San Carlos Real Estate Agent, San Carlos Realtor Another Reason Why There Are No Homes for Sale in San Carlos… | The White Oaks Blog
San Carlos Real Estate February 6, 2014

Another Reason Why There Are No Homes for Sale in San Carlos…

by Chuck Gillooley

Is Anyone Moving?

When I purchased my home in San Carlos, I was concerned that the house itself was a bit on the small side for the future family that we were planning.   My Realtor at the time told me “Don’t worry, you’ll probably move to a bigger place in 5 years.  Everyone moves on average every 5-7 years”, citing statistics from the National Association of Realtors that have not changed much even to this day.

That was almost 23 years ago, and I’m still at the same San Carlos address.   So much for statistics.

But while my own example certainly bucks the long-standing national average, I got to thinking about my own clients who I have helped buy homes in San Carlos and all along the Peninsula over the past 7 years.   What percentage of them have since moved on from the homes that they purchased?   Certainly it must be significant number, if the national average says that everyone’s gypsy blood starts to boil every 5-7 years.

So I dug into my database, and the results I found were quite surprising.

Staying Put.

What was the percentage of my home buyers over the past 7 years that are still in the same home?  96%.  For homes my clients purchased in San Carlos, that number is 100% – not one has moved since they purchased.    That number simply blew me away.   Do I just attract home-bodies, or is that same phenomenon happening with other agents?    One top-producing agent who has been in the business for 10 years told me he had done the same data analysis recently and 90% of his clients had not moved again during that period.   Another agent in Menlo Park tallied her number at over 80% during a 20-year period.

This seems to suggest that most homeowners on the Peninsula are generally staying put once they find a home to buy, and that’s not good news for home buyers in an area where there is virtually no room for new construction.

So why is the number so high in San Carlos and along the Peninsula?   I have a few theories about that.

  1. The 15-Year Home.   Many home buyers tend to hone in on San Carlos and other Peninsula cities because of their excellent schools.   The size and characteristic of the home often takes a back seat to the location of the home and the proximity to the schools.   Whatever shortcomings there may be in the house (size and condition) can be rectified over time.    These buyers tend to think in 15-year increments — or, roughly enough time to get them through the infant years and a K-12 education.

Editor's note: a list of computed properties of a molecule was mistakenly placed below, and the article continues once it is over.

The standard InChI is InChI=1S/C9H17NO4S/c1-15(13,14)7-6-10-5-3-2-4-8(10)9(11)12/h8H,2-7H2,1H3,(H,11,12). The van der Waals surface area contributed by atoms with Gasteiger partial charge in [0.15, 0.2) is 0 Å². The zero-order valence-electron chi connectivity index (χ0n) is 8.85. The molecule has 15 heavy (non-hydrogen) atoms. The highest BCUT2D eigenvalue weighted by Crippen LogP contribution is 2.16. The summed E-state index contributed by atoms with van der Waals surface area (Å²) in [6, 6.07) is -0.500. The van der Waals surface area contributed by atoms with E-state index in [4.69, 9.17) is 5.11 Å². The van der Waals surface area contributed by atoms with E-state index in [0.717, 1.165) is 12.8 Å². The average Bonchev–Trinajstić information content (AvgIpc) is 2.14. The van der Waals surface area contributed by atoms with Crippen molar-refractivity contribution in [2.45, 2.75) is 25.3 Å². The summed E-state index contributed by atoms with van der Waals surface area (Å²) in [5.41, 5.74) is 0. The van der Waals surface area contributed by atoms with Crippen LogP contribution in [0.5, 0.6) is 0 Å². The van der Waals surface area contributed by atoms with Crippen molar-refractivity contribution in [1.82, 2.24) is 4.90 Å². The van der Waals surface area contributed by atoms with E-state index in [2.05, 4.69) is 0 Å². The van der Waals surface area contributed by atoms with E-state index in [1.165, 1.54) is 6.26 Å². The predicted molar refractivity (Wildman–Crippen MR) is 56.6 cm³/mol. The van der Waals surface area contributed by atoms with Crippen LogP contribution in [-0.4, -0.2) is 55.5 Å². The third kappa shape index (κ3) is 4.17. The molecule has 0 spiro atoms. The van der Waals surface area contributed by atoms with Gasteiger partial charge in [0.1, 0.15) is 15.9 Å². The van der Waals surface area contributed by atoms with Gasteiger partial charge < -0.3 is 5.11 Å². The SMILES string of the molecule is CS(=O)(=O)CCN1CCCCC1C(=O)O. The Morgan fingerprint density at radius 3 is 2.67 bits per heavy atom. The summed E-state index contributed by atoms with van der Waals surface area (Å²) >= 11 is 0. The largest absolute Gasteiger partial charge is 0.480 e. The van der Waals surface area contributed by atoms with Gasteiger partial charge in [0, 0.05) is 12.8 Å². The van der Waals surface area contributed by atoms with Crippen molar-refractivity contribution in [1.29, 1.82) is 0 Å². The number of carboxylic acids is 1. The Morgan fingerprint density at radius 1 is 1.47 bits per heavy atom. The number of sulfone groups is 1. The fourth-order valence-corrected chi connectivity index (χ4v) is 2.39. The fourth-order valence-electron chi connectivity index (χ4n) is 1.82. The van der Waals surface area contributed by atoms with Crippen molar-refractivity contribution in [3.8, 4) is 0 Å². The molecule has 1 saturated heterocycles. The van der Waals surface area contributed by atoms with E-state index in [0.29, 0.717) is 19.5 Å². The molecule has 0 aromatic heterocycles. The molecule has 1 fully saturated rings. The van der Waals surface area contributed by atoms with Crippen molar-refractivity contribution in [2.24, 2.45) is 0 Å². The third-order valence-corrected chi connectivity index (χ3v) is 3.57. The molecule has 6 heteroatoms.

2. Upward Non-Mobility.   In a perfect world, a good percentage of these “15-year” buyers would simply prefer to move to a bigger home in San Carlos, as opposed to dealing with the hassle of remodeling their existing home to suit their growing family.   This transitional home-buying in itself would create many more new listings in San Carlos, right?  But as we have discussed numerous times on the site, the vast majority of move-up buyers in San Carlos are at a distinct disadvantage in this ultra-competitive market, because they usually have to sell their existing home to obtain the funds to purchase their move-up home.   Sellers simply won’t consider a lengthy conditional offer when they’re staring at a stack of non-contingent offers.   The net result is that many homeowners in San Carlos are going to stay at the same address, whether it’s their preference or not.
  3. In versus Out.   The livelihood of the Peninsula is heavily dependent on the technology sector.  When the tech market hits an upward swing (like it’s in now), tech companies tend to relocate key employees into the area, not out of it, simply because they’re headquartered here and the Bay Area has always been the R&D epicenter for tech.   The lack of employees relocating out of the area creates another void of potential new listings.
  4. Working Longer.   The days of a person getting a pension at 55 and riding off into the sunset are long over.  People are living longer, and many simply have to keep working.   The train of retirees leaving town simply isn’t happening.

It almost reminds me of that verse in the Eagle’s hit Hotel California “You can check out anytime you like, but you can never leave.”

But until one (or more) of these trends is reversed, you can expect to continue to see uncharacteristically low levels of inventory in San Carlos and surrounding communities for the foreseeable future.